A visit to the Royal Mews is fascinating because the stables are still in use today.
A visit to the Royal Mews is fascinating because the stables are still in use today. Until the 1820s the horses and hawks were kept at Charing Cross, before being moved to Buckingham Palace.
You may be wondering where the word "mews" comes from. The Royal hawks were confined at moulting or "mew" time to Charing Cross from 1377, but kept the name when it was turned into stables. They were rebuilt again in 1732 with William Kent as the architect, and then opened to the public in the 19th century. They were known as the Royal Mews, or the King's Mews.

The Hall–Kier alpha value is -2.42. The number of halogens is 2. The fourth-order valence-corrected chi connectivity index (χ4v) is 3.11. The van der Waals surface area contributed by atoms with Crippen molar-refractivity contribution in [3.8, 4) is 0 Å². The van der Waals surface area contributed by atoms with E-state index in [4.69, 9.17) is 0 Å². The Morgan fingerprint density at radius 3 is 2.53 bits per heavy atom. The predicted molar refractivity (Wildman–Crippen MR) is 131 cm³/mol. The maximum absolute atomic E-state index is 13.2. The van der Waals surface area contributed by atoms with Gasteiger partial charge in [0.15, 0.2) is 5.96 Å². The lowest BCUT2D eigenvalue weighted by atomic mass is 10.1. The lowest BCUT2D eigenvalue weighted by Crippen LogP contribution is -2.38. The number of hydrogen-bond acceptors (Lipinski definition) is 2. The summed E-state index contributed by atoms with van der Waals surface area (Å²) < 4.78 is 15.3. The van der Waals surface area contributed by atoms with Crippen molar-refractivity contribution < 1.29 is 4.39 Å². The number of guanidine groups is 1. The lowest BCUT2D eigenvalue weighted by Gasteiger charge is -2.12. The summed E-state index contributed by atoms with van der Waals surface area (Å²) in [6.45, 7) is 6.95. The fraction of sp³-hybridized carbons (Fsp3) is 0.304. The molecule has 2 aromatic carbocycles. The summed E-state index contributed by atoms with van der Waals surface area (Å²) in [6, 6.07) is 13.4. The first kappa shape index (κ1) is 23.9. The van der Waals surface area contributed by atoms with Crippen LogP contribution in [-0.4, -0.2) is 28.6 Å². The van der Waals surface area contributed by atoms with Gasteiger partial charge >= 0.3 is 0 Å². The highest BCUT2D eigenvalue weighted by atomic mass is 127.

In 1760s George II moved some of his horses and carriages to the grounds of what was then Buckingham House, but the main royal stables remained at Charing Cross. However when Buckingham House was converted into a Palace, the entire stables were moved. Trafalgar Square was then built on the site of the old mews.
The Royal Mews are now at Buckingham Palace, to the south of the Gardens, near Grosvenor Place. On your visit to the vast stable yard you will see the horses in their stalls and a wonderful collection of horse-drawn carriages which have been used for coronations, state visits, royal weddings, the State Opening of Parliament and official engagements. The gold state coach which was last used during the Golden Jubilee is breathtaking.
Buckingham Palace Road, London SW1W 0QH